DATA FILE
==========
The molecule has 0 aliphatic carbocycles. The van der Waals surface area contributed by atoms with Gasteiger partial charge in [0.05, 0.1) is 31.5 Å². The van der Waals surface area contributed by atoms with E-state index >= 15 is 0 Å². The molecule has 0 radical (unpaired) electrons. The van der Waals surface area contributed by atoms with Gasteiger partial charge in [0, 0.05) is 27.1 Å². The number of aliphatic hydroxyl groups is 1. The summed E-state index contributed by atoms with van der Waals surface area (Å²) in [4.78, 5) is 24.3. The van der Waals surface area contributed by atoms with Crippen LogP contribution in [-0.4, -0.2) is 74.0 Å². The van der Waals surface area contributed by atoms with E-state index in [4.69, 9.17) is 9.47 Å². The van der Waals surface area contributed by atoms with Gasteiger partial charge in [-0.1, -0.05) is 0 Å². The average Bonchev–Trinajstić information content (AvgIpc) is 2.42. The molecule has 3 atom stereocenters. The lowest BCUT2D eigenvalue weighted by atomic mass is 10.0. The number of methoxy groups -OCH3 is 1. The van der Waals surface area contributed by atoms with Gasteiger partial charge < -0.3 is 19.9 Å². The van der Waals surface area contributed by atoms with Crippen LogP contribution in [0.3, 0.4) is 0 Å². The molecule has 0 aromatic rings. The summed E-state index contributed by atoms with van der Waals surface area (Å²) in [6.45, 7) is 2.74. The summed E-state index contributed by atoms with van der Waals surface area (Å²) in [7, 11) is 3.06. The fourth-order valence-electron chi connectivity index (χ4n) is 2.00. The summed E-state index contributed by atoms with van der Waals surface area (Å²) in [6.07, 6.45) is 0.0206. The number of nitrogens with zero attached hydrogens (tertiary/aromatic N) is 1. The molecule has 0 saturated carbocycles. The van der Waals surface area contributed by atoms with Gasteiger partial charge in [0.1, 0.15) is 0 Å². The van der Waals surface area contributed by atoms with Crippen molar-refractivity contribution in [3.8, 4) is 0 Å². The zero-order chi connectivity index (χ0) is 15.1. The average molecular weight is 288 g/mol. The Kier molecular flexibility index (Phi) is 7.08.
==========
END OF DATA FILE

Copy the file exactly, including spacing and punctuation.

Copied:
The molecule has 0 aliphatic carbocycles. The van der Waals surface area contributed by atoms with Gasteiger partial charge in [0.05, 0.1) is 31.5 Å². The van der Waals surface area contributed by atoms with E-state index >= 15 is 0 Å². The molecule has 0 radical (unpaired) electrons. The van der Waals surface area contributed by atoms with Gasteiger partial charge in [0, 0.05) is 27.1 Å². The number of aliphatic hydroxyl groups is 1. The summed E-state index contributed by atoms with van der Waals surface area (Å²) in [4.78, 5) is 24.3. The van der Waals surface area contributed by atoms with Crippen LogP contribution in [-0.4, -0.2) is 74.0 Å². The van der Waals surface area contributed by atoms with E-state index in [4.69, 9.17) is 9.47 Å². The van der Waals surface area contributed by atoms with Gasteiger partial charge in [-0.1, -0.05) is 0 Å². The average Bonchev–Trinajstić information content (AvgIpc) is 2.42. The molecule has 3 atom stereocenters. The lowest BCUT2D eigenvalue weighted by atomic mass is 10.0. The number of methoxy groups -OCH3 is 1. The van der Waals surface area contributed by atoms with Gasteiger partial charge < -0.3 is 19.9 Å². The van der Waals surface area contributed by atoms with Crippen LogP contribution in [0.3, 0.4) is 0 Å². The molecule has 0 aromatic rings. The summed E-state index contributed by atoms with van der Waals surface area (Å²) in [6.45, 7) is 2.74. The summed E-state index contributed by atoms with van der Waals surface area (Å²) in [7, 11) is 3.06. The fourth-order valence-electron chi connectivity index (χ4n) is 2.00. The summed E-state index contributed by atoms with van der Waals surface area (Å²) in [6.07, 6.45) is 0.0206. The number of nitrogens with zero attached hydrogens (tertiary/aromatic N) is 1. The molecule has 0 saturated carbocycles. The van der Waals surface area contributed by atoms with Gasteiger partial charge in [0.1, 0.15) is 0 Å². The van der Waals surface area contributed by atoms with Crippen molar-refractivity contribution in [3.8, 4) is 0 Å². The zero-order chi connectivity index (χ0) is 15.1. The average molecular weight is 288 g/mol. The Kier molecular flexibility index (Phi) is 7.08.